Guardian ends bid to force Amish girl into chemo - 13abc.com Toledo (OH) News, Weather and Sports

Guardian ends bid to force Amish girl into chemo

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TOLEDO, Ohio (AP) - A court-appointed guardian can drop her attempt to force an 11-year-old Amish girl with leukemia to resume chemotherapy, a judge has ruled.
    
The decision Thursday is a big step in bringing an end to a months-long fight between the family of the girl, Sarah Hershberger, and a hospital. The struggle began when her parents decided to halt the treatments because they feared chemotherapy was killing her.
    
The family fled their farm in northeast Ohio's Medina County and went into hiding four months ago to avoid having the treatment forced on the girl.
    
Maria Schimer, an attorney who's also a registered nurse, was given the power to make medical decisions for Sarah after an appeals court ruling in October said the beliefs and convictions of the girl's parents can't outweigh the rights of the state to protect the child.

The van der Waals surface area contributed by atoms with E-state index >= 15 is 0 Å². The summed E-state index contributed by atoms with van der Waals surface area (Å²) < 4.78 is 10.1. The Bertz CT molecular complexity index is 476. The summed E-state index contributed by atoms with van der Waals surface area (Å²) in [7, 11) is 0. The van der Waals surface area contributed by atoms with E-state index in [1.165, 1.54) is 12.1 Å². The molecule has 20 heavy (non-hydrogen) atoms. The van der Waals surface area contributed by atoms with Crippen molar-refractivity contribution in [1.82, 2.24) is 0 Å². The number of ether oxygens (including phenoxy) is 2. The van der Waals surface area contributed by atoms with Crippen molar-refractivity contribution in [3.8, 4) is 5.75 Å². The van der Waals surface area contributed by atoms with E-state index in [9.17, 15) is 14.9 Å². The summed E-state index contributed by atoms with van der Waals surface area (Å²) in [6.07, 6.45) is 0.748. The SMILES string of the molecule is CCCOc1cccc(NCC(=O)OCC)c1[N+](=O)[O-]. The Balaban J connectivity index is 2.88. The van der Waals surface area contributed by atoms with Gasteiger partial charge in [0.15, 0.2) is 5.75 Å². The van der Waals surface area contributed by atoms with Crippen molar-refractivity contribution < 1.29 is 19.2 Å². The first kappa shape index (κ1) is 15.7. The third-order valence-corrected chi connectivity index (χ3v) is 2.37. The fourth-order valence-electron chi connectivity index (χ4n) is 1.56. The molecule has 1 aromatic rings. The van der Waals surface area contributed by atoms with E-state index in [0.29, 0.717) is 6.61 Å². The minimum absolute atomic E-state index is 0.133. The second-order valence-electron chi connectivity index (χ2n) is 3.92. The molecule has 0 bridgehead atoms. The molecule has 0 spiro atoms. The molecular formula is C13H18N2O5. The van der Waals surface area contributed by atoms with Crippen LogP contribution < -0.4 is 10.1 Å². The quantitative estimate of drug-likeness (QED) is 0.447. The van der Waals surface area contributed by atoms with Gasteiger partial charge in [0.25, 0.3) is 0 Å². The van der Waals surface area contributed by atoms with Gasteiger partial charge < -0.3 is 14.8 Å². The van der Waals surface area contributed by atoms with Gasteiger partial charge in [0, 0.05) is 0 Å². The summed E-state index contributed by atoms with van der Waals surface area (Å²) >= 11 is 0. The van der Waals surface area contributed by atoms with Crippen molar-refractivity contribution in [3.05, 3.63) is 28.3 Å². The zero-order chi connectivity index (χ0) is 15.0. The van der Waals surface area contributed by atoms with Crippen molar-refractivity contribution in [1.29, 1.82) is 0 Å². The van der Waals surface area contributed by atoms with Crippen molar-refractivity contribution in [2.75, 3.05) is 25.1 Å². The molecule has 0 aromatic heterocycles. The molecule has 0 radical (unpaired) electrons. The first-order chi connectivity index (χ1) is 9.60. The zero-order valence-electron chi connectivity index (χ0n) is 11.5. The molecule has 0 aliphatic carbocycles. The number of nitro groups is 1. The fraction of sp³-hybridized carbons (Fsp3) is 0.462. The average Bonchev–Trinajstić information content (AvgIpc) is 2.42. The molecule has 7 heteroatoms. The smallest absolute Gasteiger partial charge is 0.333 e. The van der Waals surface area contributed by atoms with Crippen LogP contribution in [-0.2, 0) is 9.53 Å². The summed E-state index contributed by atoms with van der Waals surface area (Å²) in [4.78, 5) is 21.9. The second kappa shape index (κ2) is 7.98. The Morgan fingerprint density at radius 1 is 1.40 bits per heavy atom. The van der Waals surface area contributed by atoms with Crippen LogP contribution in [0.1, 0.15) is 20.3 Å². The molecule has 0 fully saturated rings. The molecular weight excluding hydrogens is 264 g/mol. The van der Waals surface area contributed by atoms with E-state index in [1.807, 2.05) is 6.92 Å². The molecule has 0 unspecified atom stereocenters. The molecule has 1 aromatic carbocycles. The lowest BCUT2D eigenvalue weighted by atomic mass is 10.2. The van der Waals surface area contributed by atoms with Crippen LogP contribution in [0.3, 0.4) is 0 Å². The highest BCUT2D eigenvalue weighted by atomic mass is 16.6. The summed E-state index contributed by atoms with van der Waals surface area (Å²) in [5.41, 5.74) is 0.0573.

But Schimer said she decided to drop the effort because it became impossible to monitor Sarah's health or make any medical decisions for her after she left home. Medina County Probate Judge Kevin Dunn accepted her resignation as guardian Thursday.
    
Doctors at Akron Children's Hospital believe Sarah's leukemia is treatable, but they said this past summer that she would die within a year if she halts chemotherapy. The hospital went to court after the family decided to stop chemotherapy and treat Sarah with natural medicines, such as herbs and vitamins.
    
Maurice Thompson, the Hershbergers' attorney, said the family returned to their home in an Amish community about 40 miles southwest of Cleveland a few weeks ago, according to The Medina County Gazette.
    
The girl and her parents sought treatment outside the United States and had been staying out of state, Thompson has said.
    
Like most Amish, the Hershbergers shun many facets of modern life and are deeply religious. They have said they stopped chemotherapy not for religious reasons but because it was making Sarah too sick.
    
Sarah's last known chemotherapy session was in June, but she responded well to alternative-therapy treatments and is doing well, her attorney and family have said.
    
Andy Hershberger said this past summer that the family agreed to begin two years of treatments for Sarah last spring but stopped a second round of chemotherapy. The family's attorney said the girl's parents made their decision after researching the effects of chemotherapy.

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